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Commentary on the paper by Singh-Grewal et al (see page 853)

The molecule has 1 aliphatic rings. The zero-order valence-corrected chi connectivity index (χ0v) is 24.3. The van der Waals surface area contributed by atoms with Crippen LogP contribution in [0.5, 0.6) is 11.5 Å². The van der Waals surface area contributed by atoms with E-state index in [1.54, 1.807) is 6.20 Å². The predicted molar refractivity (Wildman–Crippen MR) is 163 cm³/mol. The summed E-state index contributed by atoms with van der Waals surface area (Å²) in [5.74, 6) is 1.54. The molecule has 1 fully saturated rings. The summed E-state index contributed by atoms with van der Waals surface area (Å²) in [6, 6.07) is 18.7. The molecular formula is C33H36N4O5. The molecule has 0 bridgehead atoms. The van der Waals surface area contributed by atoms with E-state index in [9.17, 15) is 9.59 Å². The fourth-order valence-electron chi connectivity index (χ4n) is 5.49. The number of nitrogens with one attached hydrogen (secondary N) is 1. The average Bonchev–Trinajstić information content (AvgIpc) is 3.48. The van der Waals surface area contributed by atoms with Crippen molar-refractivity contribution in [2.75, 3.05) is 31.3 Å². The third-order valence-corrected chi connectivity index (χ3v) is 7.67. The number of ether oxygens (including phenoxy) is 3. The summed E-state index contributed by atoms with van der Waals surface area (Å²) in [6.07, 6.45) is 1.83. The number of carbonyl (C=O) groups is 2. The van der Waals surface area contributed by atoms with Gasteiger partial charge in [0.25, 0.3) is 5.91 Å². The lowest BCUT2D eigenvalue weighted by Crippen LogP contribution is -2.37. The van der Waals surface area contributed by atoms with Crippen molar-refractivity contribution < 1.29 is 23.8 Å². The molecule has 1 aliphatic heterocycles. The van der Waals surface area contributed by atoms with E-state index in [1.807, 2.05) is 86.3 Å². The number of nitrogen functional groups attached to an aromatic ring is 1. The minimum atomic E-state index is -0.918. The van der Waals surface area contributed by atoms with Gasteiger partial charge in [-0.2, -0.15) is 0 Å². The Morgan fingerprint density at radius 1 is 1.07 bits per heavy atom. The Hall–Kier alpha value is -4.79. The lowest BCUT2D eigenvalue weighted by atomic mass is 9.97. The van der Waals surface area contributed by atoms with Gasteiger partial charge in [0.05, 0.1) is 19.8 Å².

Almost 20 years ago, Wiswell and colleagues1 found that uncircumcised infant boys had a 10-fold greater likelihood of having urinary tract infection (UTI) in the first year of life than boys who had been circumcised as newborns. That finding has been repeatedly confirmed, and the protective effect of newborn circumcision against UTI is well established, as documented in a 1992 meta-analysis of nine separate studies.1 A report from Sweden—where newborn circumcision is unusual—showed a preponderance of UTI in male infants,2 although UTI is much more common in older girls. The procedure at issue is newborn circumcision, because the younger the infant, the more likely and severe is the UTI and the greater the danger of sepsis and death. UTIs in infants manifest as pyelonephritis with high fever, usually requiring hospital admission and parenteral therapy, whereas UTI which develops later in life (usually cystitis) is milder and more easily treated. Imaging studies conducted after UTI in infants has resolved often show evidence of renal damage with scarring.3 In a 1997 Commentary in this journal, I indicated that Europe, in opposing circumcision, was ignoring compelling medical evidence.4 The reply concerning UTI was …
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